3 Tips for Helping a Loved One Living with Anxiety, Depression or Bipolarity

When you lack effective tools, it can be very painful to live with anxiety, depression or bipolarity. This can also be true for you, as a loved one who may be suffering from watching someone you care about suffer.

Whether you’re a family member, spouse, friend or co-worker, you probably often hear about how important your support is. And this is true. Studies have shown that people with proper support—and who are aware of the value of this support—are less likely to develop mental health problems than people who lack social support.

However, this caregiver role can also be a heavy burden to bear, causing you to feel helpless, overwhelmed, stressed out, depressed and angry. You may be subjected to a whole range of emotions.

To help you cope, we are offering a new service specially designed to help people like you, which we’ll be introducing at the end of this post. But first, we thought we would share three tips to help your loved one.

1 - communication is key

, depression and bipolarity all affect interpersonal relationships. Someone living with social anxiety, for example, will tend to avoid social situations out of a fear of being judged, ridiculed or humiliated, which can lead to isolation.

In turn, this can make communication harder or even non-existent. Here are some practical tips for communicating effectively with your loved one.

  • Learn about the disorder. Read posts on the topic, listen to podcasts and join support groups. This will not only give you greater confidence in approaching your loved one, but maximize your chances of understanding what they are going through.

  • Be empathetic. Try to put yourself in their shoes and understand how they’re feeling. This might seem easy, but we tend to relate everything to our own experiences. Focus more on “This can’t be easy for you” as opposed to “I’ve been through something similar.” The goal is to concentrate on what your loved one is confiding to you. And the best way to do so is to listen.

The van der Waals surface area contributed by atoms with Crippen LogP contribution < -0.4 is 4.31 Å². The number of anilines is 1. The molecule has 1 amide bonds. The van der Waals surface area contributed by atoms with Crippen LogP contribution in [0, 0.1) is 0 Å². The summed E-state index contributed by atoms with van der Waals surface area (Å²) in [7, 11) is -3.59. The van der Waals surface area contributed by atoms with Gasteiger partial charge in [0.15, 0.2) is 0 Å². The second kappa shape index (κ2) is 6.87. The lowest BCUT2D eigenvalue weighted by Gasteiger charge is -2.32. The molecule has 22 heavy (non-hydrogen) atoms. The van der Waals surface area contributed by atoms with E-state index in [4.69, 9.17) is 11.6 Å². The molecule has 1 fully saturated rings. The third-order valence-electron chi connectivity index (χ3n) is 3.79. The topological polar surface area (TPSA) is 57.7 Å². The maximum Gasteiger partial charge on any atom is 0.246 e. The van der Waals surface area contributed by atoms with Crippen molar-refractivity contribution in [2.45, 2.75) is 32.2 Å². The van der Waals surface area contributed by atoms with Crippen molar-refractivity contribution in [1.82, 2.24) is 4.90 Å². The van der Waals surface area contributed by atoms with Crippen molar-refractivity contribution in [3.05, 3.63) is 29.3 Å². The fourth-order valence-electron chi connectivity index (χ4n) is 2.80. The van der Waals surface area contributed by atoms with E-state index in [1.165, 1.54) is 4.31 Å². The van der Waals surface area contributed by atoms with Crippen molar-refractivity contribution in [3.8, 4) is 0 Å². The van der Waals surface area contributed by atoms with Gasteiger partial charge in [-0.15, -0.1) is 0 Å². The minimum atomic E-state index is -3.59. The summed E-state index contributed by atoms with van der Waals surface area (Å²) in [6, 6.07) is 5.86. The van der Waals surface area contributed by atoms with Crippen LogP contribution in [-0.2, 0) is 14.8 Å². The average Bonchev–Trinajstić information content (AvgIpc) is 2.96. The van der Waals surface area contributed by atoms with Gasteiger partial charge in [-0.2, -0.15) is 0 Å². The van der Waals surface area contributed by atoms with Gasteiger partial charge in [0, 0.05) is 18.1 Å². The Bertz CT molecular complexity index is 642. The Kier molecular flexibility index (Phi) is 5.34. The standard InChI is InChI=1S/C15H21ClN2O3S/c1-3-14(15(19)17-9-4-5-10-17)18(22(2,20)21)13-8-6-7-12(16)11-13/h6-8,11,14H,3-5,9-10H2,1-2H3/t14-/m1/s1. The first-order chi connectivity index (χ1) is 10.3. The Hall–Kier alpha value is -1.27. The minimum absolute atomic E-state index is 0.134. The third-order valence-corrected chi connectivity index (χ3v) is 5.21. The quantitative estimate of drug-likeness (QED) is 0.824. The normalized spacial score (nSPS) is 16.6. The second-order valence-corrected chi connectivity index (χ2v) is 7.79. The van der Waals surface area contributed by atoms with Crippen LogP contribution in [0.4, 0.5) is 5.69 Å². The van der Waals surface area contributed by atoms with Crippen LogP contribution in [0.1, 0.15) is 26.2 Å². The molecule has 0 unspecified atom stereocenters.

• Actively listen to your loved one. Take a genuine interest in what your loved one is going through. Ask questions, while making sure he or she is comfortable discussing them. Be sure you understand what your loved one is communicating to you by double-checking your interpretation. For example, if a loved one tells you, “I can’t stand my job anymore. My boss is on my back and the deadlines are unrealistic,” you can validate this by answering, “You seem overwhelmed and exhausted by your job.” This being said, listening doesn’t mean you aren’t entitled to express yourself. Healthy communication is always a two-way street.

  • Use “I” statements. The classic advice to focus on “I” rather than “you” statements still applies... because it works! Using “I” statements prevents you from being perceived as expressing judgments, blame, and orders. Instead of saying “You never go out. Seeing other people would do you some good!” you could say, “I’ve noticed that you seem to be isolating yourself, and I’m concerned.” In short, it’s best to avoid blaming, lecturing, and imposing solutions.

  • Acknowledge their progress. Sincerely and authentically acknowledge your loved one’s successes—however small. Keep in mind that what might seem like a small deal to you can be a huge challenge for your loved one.